Exposure question

Discussion in 'Photography Beginners' Forum' started by NickD, Jan 15, 2010.

  1. NickD

    NickD TPF Noob!

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    I just finished the first chapter of Understanding Exposure: How to Shoot Great Photographs and Bryan Peterson is talking about the fact that each time you set-up for a shot, you should take 6 exposures and choose the "most creative one".

    Example :

    1/500 : F/4
    1/250 : F/5.6
    1/125 : F/8
    1/60 : F/11
    1/30 : F/16
    1/15 : F/22

    What do you guys think about that ?
     
  2. SLRJoe

    SLRJoe TPF Noob!

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    I often take multiple shots of the same scene, but as I'm not often using the tripod I don't go below 1/125. I therefore often keep 1/125 as the baseline and then work up the shutter speeds, varying the aperture as I go. I also try a number of different ISOs for the same scene when it's low light conditions.
     
  3. Big Mike

    Big Mike I am Big, I am Mike Staff Member Supporting Member

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    It's called bracketing and I think it's a great idea, especially when you are trying to learn.

    This was a pretty common practice when shooting film because you couldn't see the results right away...and especially with slide film, because the exposure latitude is rather narrow on slide film.
     
  4. gsgary

    gsgary Been spending a lot of time on here!

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    Thats not bracketing, they are all the same exposure but you will get different depth of field
     
  5. Big Mike

    Big Mike I am Big, I am Mike Staff Member Supporting Member

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    Doh!

    You could call it DOF bracketing...rather than the more typical exposure bracketing. ;)
     
  6. gsgary

    gsgary Been spending a lot of time on here!

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    :thumbup:
     
  7. Pugs

    Pugs TPF Noob!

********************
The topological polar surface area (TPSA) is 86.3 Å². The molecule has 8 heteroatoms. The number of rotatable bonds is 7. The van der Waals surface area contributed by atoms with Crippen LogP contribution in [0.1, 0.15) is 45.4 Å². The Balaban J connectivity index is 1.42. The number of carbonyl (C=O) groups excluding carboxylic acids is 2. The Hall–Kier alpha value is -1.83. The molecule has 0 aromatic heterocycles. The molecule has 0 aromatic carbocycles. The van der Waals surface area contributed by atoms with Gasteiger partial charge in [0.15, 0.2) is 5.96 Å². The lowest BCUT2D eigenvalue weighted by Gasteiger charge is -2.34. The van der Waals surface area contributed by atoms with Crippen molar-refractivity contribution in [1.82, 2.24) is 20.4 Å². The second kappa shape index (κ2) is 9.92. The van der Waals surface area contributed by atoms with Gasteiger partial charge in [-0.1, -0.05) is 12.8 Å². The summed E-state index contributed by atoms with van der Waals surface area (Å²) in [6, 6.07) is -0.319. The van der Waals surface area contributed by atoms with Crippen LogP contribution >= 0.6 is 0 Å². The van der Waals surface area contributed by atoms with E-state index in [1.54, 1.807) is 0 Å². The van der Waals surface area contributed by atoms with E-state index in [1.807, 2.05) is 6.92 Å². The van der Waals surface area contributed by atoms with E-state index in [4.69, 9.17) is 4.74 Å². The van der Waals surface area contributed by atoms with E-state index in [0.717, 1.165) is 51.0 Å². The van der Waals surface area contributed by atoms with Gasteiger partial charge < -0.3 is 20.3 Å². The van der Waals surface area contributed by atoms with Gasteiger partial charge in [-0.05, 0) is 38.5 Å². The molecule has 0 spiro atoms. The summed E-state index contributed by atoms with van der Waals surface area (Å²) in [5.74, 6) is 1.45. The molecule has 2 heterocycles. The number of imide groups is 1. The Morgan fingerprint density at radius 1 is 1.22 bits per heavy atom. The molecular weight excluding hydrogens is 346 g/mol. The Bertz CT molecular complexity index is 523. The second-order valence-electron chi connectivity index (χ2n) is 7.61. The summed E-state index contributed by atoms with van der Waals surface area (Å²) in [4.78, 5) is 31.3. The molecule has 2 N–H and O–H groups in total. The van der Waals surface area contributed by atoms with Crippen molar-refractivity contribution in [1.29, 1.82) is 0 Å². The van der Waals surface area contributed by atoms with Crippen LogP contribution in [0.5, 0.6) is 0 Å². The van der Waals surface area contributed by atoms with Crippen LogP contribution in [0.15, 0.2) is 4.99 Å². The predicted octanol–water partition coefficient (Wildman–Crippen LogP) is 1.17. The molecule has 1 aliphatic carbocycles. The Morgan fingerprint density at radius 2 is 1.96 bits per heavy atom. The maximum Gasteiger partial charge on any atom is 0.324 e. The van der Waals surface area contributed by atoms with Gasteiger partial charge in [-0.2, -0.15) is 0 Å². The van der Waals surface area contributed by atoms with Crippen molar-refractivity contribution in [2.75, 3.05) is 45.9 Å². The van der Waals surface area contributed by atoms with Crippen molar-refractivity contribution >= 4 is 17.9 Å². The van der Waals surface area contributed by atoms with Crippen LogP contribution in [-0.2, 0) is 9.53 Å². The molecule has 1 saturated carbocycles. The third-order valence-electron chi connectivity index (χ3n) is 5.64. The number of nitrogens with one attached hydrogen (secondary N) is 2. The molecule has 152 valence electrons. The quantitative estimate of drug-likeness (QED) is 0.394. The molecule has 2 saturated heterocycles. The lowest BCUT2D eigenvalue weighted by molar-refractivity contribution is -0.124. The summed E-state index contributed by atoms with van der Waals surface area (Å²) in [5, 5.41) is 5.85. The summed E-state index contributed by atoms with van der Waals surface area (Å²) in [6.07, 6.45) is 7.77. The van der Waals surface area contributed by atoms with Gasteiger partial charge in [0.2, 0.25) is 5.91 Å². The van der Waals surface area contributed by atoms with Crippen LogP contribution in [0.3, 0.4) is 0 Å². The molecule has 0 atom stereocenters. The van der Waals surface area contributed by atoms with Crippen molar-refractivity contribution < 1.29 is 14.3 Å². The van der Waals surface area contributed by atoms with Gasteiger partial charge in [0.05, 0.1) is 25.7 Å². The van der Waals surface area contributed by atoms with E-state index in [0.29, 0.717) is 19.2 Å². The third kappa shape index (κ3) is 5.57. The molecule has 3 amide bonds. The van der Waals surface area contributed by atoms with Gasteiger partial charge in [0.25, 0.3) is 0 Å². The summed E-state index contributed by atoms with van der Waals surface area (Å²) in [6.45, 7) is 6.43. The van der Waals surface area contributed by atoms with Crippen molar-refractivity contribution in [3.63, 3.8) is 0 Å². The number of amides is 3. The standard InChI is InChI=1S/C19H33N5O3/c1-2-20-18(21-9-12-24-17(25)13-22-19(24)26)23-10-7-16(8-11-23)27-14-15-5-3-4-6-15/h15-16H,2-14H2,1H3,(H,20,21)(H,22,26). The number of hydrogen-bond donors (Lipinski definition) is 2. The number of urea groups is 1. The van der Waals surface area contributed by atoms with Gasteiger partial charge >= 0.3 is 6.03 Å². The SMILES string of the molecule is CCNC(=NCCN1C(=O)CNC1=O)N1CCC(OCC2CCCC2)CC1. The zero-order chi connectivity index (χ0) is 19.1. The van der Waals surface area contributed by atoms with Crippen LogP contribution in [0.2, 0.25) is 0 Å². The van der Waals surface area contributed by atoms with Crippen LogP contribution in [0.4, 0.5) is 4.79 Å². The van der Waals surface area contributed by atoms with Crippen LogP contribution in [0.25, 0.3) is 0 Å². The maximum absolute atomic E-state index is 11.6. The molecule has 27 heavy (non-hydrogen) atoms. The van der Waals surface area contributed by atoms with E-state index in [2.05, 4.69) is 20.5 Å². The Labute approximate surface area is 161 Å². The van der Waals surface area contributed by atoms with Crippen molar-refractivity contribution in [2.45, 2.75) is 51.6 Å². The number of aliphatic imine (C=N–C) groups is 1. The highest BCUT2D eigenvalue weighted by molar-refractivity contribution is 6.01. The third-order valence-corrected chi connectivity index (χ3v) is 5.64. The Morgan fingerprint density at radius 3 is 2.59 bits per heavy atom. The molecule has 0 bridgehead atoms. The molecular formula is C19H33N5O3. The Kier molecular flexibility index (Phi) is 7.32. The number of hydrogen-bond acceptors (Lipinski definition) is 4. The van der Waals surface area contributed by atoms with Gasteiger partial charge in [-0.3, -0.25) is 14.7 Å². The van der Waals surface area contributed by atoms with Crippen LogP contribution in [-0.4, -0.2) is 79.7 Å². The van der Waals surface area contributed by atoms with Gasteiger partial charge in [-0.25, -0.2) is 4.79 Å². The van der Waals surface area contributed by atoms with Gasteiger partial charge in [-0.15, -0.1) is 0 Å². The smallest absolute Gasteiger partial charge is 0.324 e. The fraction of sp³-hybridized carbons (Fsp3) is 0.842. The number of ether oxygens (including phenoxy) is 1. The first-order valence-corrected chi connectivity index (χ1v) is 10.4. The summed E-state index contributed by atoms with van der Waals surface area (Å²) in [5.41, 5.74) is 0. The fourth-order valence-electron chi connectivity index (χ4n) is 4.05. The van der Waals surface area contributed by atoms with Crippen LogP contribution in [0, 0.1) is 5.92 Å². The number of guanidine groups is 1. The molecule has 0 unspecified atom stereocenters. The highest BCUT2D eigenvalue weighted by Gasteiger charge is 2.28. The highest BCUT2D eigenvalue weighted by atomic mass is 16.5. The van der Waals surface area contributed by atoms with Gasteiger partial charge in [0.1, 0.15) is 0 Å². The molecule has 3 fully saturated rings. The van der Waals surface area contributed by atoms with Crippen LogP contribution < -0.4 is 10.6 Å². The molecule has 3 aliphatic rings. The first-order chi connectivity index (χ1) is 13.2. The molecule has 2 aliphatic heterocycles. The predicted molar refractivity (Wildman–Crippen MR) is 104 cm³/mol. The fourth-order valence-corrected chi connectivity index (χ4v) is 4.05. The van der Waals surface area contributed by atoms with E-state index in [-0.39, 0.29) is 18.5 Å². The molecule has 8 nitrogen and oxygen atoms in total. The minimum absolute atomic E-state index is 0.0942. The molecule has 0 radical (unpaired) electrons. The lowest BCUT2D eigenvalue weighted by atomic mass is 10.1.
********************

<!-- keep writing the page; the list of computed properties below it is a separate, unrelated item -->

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    DoF bracketing, shutter-speed bracketing, exposure-bracketing... Different tools for different jobs.

    DoF bracketing for trying to hit the right depth for the composition.

    Shutter-speed bracketing for moving subjects to hit the right amount of motion-blur or stop-action or both.

    Exposure bracketing to make your HDRs FTW!! :lol::lmao::lol: Or... for making sure that you nail the exposure in uncertain conditions... but that's not as fun...
     
  8. gsgary

    gsgary Been spending a lot of time on here!

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    Does Brian Paterson explain that those settings will give you the same exposure but with different DOF if not this book does not sound as good as people make out because there have been a few questions on here because people don't understand what he is saying
     
  9. ann

    ann No longer a newbie, moving up!

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    perhaps for a beginner it can be a productive exercise. With that said, sometimes unexperience photographers have a diffcult time seeing the differences unless they are extreme.

    try it for yourself and see if it is helpful for you
     
  10. bazooka

    bazooka No longer a newbie, moving up!

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    Gary, about a third of the book is about how to choose the aperture, with a strong emphasis on DOF differences.
     
  11. JAFO28

    JAFO28 TPF Noob!

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    His video might help.

     
    Last edited by a moderator: Sep 11, 2014
  12. Derrel

    Derrel Mr. Rain Cloud

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    Sure, why not try different "equivalent exposures" in order to see which one you like best? Especially when you are learning--since the different equivalent exposures will create different effects. The wider-aperture, higher shutter speed photos will show shallower depth of field and more potential to free object motion, while the smaller aperture, slower shutter speed photos will have deeper depth of field and will tend to allow a bit of motion blur to be conveyed on moving subjects.

    On something like a large scenic waterfall, you might not like the 1/500 second at f/4 photo's rendering of moving water, but you might really,really like a shot done at 1/60 second. At a youth soccer game, I can almost guarantee you that a shot made at 1/15 second at f/22 has a good chance of looking like garbage, but a shot done at 1/500 second at f/4 will probably look much better as a stop-action photo.
     

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